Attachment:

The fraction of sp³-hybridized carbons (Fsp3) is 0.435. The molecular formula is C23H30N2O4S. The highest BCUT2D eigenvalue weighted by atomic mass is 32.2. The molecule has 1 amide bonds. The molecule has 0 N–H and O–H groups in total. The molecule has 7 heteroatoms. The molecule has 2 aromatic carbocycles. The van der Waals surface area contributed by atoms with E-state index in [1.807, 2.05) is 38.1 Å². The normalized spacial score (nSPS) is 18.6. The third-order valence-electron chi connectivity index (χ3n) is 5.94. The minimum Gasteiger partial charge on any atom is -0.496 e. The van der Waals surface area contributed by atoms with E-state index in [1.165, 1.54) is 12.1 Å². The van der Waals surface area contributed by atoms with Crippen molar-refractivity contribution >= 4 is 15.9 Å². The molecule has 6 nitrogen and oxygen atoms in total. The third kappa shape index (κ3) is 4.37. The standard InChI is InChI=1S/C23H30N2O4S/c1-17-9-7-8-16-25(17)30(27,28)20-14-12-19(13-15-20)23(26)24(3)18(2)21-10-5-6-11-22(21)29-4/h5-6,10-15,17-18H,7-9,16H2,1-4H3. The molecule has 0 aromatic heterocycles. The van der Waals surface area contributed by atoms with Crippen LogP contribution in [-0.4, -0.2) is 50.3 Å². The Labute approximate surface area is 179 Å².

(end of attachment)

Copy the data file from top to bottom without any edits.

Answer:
The fraction of sp³-hybridized carbons (Fsp3) is 0.435. The molecular formula is C23H30N2O4S. The highest BCUT2D eigenvalue weighted by atomic mass is 32.2. The molecule has 1 amide bonds. The molecule has 0 N–H and O–H groups in total. The molecule has 7 heteroatoms. The molecule has 2 aromatic carbocycles. The van der Waals surface area contributed by atoms with E-state index in [1.807, 2.05) is 38.1 Å². The normalized spacial score (nSPS) is 18.6. The third-order valence-electron chi connectivity index (χ3n) is 5.94. The minimum Gasteiger partial charge on any atom is -0.496 e. The van der Waals surface area contributed by atoms with E-state index in [1.165, 1.54) is 12.1 Å². The van der Waals surface area contributed by atoms with Crippen molar-refractivity contribution >= 4 is 15.9 Å². The molecule has 6 nitrogen and oxygen atoms in total. The third kappa shape index (κ3) is 4.37. The standard InChI is InChI=1S/C23H30N2O4S/c1-17-9-7-8-16-25(17)30(27,28)20-14-12-19(13-15-20)23(26)24(3)18(2)21-10-5-6-11-22(21)29-4/h5-6,10-15,17-18H,7-9,16H2,1-4H3. The molecule has 0 aromatic heterocycles. The van der Waals surface area contributed by atoms with Crippen LogP contribution in [-0.4, -0.2) is 50.3 Å². The Labute approximate surface area is 179 Å².